Former NHLer Cory Sarich Finding His Place in the Broadcasting World

Former NHLer Cory Sarich Finding His Place in the Broadcasting World

ARTICLE BY: Hockey Alberta

RED DEER, Alta. – Going from being a professional hockey player to retirement can be tough for some athletes.

For former NHL defenceman Cory Sarich, he found a relatively smooth transition from the ice to the broadcast booth.

Sarich played parts of 15 seasons in the NHL with the Buffalo Sabres, Tampa Bay Lightning, Calgary Flames and Colorado Avalanche, suiting up in 969 games, amassing 158 points and over 1,000 penalty minutes while also appearing in 57 playoff games. He won the Stanley Cup in 2004 with Tampa Bay.

He transitioned to the broadcasting world once he retired, making a regular appearance on the Sportsnet telecast as an intermission analyst during Calgary Flames home games.

“I’d had people mention it towards the end of my career. I think conveying my thoughts while on camera, it never seemed to be much of an issue for me,” Sarich said of his post hockey career which also includes a number of charity events, such as Glencross Invitational that took place in October. The charity hockey tournament raises funds for the Hockey Alberta Foundation and Ronald McDonald House Charities® Alberta.

“Maybe it’s because I talk a lot too. Someone told me ‘Hey we think you might be good at filling some air time and filling some dead air.’”

Photo: Ellery Platts
Photo: Ellery Platts

While Sarich has made the move to the media look smooth, he said it wasn’t something that he actively pursued.

“I knew when I was done hockey that I was going to take time for my family. Now I have a bunch of teenagers so I’m starting to have a bit more time on my hands, but it’s not easy, the transition into post career,” Sarich said. “I am at a great spot in my career now, as a freelancer of sorts with Sportsnet. I still have lots of time with my family, and it’s in a great spot. Some athletes are very prepared, some are a little more unprepared, but you just kind of roll with the punches after your career is done.”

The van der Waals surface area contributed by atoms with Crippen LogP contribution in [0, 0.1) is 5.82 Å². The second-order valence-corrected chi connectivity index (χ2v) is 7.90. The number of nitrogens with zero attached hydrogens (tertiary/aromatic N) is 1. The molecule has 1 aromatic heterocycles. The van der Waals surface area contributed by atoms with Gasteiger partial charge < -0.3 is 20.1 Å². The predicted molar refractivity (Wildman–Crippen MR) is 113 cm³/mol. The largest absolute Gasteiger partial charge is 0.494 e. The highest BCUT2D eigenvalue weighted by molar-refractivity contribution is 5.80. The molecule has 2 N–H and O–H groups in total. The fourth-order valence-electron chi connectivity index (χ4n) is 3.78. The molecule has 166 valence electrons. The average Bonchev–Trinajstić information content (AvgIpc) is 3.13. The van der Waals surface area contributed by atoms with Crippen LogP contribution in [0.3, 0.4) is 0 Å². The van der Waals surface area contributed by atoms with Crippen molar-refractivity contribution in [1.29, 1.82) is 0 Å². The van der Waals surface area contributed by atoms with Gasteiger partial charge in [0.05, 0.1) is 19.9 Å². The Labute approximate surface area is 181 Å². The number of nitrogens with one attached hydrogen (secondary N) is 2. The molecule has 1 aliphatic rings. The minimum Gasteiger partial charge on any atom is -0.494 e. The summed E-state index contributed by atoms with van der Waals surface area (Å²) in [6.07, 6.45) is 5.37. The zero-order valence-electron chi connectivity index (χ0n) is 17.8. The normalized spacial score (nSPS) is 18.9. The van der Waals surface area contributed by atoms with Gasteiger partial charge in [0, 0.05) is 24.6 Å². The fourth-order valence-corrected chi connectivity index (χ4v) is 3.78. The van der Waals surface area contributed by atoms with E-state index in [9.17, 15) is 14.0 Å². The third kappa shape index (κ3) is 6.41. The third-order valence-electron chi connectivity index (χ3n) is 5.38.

While making that career move wasn’t planned or necessarily thought out, Sarich always had a lot of respect for those who did the job while he was playing.

“At times you have different relationships as a player with the media. At times you think they know nothing and other times you think ‘you know what they can help boost my career,’” Sarich said. “I always tried to treat people with the utmost respect, and it always seemed very interesting to me. The way that they come up with stories, the time and commitment they put into following one specific team, players, whatever it is.

He said he was also fortunate to have some quality people help him with the move to the other side of the microphone.

“I was fortunate enough to be given a chance by the likes of Roger Millions. Ryan Leslie has put some faith in me, so it’s been an easy transition,” Sarich said. “Especially when you’re talking about the sport of hockey. I’m just trying to learn every day from the professionals. As a player you only get to see one side of it, but now that I’m on the other side, you see the prep work … you can’t just talk about the game itself. You’ve got to dig up stories and have a relationship with the players. You also must find the balance between being complimentary and critical.”

Hockey and broadcasting have more similarities than the average person might recognize, starting with pre-game preparation.

“As a player I was always prepared and you need to be prepared going on TV or radio, just so you aren’t tripping over your own tongue,” Sarich said. “There are some other things that are similar between the two … poise, thinking on your feet, teamwork. It might be Ryan Leslie kicking me under the table, telling me to get out, I’m taking too long, and we need to go to break or bailing me out when that thought doesn’t come into my head. So, there’s a lot of similarities between the two and I’m really enjoying myself.”

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